The Heil Company, Plaintiff-appellant, v. Snyder Industries, Inc., Defendant/cross-appellant, 979 F.2d 215 (Fed. Cir. 1992)

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US Court of Appeals for the Federal Circuit - 979 F.2d 215 (Fed. Cir. 1992) Aug. 13, 1992

D. Neb.




The Heil Co. (Heil) moves to dismiss the cross-appeal, appeal no. 92-1127, of Snyder Industries, Inc. (Snyder). Snyder opposes. Heil moves to strike a portion of Snyder's reply brief. Snyder opposes.

The United States District Court for the District of Nebraska entered judgment upholding the Board of Patent Appeals and Interferences' decision granting priority to Snyder. Heil appealed. Snyder filed a cross-appeal seeking review of portions of an interlocutory ruling that admitted evidence proffered by Heil over Snyder's objections.

Snyder concedes that the district court's judgment "is in favor of Snyder on all ultimate issues." However, Snyder "seeks to insure that it can, if necessary, urge error in the district court's evidentiary ruling." It appears that Snyder's cross-appeal was filed as a protective measure to preserve its right to contest the district court's ruling on the admission of certain evidence.

In United States v. American Ry. Express Co., 265 U.S. 425, 435 (1924), the Supreme Court stated:

[It is well-settled] that the appellee may, without taking a cross-appeal, urge in support of a decree any matter appearing in the record, although his argument may involve an attack upon the reasoning of the lower court or an insistence upon matter overlooked or ignored by it.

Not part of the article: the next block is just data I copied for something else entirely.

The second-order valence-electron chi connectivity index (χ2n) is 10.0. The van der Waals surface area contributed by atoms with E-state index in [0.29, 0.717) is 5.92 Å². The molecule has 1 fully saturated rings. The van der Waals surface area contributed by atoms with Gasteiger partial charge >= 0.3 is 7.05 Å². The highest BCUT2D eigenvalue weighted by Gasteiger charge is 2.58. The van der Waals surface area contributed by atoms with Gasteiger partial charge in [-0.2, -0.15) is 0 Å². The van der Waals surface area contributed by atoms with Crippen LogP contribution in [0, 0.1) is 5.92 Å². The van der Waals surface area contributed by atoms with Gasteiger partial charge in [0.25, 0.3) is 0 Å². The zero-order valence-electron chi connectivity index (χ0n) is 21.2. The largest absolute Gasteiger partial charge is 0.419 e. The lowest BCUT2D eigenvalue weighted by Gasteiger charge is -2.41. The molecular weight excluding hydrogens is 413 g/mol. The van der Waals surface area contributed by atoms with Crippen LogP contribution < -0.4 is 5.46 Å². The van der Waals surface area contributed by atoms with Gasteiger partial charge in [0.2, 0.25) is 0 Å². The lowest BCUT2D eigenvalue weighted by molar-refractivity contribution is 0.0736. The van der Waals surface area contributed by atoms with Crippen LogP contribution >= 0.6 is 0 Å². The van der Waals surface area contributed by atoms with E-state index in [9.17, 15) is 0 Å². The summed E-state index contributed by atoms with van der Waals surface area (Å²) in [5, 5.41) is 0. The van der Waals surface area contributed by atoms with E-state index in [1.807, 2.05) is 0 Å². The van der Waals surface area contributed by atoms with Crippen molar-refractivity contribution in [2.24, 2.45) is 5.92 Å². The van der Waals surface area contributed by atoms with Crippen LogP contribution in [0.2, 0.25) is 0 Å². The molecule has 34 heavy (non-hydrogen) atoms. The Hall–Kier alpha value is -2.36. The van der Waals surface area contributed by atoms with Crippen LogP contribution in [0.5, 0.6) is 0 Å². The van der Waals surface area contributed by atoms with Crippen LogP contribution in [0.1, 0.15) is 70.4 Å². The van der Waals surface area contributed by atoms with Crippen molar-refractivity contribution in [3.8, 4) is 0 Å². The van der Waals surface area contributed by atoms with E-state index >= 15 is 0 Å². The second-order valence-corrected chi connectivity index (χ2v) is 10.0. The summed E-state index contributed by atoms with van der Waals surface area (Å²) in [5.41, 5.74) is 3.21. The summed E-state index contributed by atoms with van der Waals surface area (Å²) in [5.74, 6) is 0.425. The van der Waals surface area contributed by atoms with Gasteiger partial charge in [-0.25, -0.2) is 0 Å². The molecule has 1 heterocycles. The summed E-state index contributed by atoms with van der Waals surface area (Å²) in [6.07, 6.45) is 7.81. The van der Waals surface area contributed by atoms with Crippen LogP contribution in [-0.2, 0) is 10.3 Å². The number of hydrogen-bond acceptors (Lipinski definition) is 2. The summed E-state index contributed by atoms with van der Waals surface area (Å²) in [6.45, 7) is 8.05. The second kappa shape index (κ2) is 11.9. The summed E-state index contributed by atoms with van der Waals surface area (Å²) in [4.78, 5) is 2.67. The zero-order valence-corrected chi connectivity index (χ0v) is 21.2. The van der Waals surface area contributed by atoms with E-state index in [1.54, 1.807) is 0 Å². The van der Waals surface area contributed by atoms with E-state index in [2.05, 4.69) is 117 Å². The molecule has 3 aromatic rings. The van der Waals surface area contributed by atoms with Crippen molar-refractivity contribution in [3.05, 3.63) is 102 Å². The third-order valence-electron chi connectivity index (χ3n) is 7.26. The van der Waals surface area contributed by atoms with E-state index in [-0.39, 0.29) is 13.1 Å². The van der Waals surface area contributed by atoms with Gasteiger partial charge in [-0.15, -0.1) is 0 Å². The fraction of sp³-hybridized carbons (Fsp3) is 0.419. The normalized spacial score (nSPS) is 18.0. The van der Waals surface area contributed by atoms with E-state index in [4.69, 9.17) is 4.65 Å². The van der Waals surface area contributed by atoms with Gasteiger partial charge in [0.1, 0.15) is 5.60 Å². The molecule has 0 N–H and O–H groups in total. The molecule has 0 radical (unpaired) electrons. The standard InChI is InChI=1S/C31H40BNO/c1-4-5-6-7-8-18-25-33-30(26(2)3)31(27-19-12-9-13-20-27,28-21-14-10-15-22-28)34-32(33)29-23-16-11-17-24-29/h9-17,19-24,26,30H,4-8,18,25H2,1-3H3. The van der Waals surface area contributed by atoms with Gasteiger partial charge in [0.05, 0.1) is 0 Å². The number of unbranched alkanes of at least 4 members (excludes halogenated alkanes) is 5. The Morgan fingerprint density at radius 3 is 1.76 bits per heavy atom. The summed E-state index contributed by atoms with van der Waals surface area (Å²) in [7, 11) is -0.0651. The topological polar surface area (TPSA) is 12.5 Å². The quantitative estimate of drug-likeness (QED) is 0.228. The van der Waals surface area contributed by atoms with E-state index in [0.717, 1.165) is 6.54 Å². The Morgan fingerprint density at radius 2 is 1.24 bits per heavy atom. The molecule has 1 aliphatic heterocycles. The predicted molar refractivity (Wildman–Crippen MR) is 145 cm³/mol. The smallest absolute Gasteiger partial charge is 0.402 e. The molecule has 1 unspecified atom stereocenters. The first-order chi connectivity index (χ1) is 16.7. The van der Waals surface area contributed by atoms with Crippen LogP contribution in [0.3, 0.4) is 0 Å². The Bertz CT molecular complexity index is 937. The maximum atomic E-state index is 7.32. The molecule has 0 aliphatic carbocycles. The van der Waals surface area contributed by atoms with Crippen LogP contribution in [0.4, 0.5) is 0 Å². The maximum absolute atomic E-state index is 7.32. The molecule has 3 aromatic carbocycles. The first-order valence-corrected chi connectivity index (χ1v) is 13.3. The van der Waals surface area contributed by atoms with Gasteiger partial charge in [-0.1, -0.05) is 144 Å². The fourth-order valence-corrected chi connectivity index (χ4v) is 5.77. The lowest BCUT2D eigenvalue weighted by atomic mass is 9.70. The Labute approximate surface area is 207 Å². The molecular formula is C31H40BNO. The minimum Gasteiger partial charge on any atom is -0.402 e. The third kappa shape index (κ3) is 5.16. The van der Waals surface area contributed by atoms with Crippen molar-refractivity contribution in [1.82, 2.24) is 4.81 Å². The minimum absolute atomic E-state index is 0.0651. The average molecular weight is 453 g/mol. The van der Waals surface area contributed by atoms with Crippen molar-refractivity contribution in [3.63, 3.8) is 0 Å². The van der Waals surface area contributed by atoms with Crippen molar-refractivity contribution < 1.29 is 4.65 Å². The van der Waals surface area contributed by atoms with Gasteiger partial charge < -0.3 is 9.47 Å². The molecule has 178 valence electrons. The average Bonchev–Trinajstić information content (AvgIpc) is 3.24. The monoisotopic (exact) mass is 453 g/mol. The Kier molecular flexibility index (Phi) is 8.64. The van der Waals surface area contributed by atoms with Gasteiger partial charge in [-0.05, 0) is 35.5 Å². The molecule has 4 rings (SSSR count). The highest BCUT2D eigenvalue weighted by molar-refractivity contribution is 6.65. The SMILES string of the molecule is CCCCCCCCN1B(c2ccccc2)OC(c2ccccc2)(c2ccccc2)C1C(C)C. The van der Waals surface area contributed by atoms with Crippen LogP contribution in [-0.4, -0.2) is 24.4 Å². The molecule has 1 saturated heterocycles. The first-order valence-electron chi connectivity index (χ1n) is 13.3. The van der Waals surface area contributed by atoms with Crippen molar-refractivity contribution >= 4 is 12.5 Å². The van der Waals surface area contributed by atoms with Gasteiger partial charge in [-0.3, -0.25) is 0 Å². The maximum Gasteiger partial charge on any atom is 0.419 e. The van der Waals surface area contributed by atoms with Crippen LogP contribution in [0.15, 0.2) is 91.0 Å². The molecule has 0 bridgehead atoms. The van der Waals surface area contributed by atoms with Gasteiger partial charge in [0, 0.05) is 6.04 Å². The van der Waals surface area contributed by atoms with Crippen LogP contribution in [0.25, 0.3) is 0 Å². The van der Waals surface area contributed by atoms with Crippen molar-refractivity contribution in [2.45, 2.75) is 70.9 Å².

Although Snyder acknowledges this basic doctrine, it states that filing a cross-appeal would be both "permissible and desirable." We disagree. Like the filing of the cross appeal in Datascope Corp. v. SMEC, Inc., 879 F.2d 820, 822, n. 1 (Fed. Cir. 1989), Snyder's "filing of its cross-appeal for the sole purpose of preserving its right to offer arguments in support of the judgment is improper." Snyder may present arguments that any evidentiary rulings were wrong as an appellee. The practical effect of this order is that the court will treat Snyder's red brief as an appellee's brief rather than a cross-appellant's brief. However, Snyder is not entitled to file a cross-appellant's reply brief. Accordingly, the court will disregard the fourth brief filed, Snyder's reply brief.



(1) Heil's motion to dismiss Snyder's cross-appeal, No. 92-1127, is granted.

(2) Snyder's red brief will be treated as its appellee's brief.

(3) Snyder's reply brief will be disregarded.

(4) Heil's motion to strike a portion of Snyder's reply brief is moot.

(5) The revised official caption shall delete appeal no. 92-1127 from the heading and designate Snyder as a "Defendant-Appellee."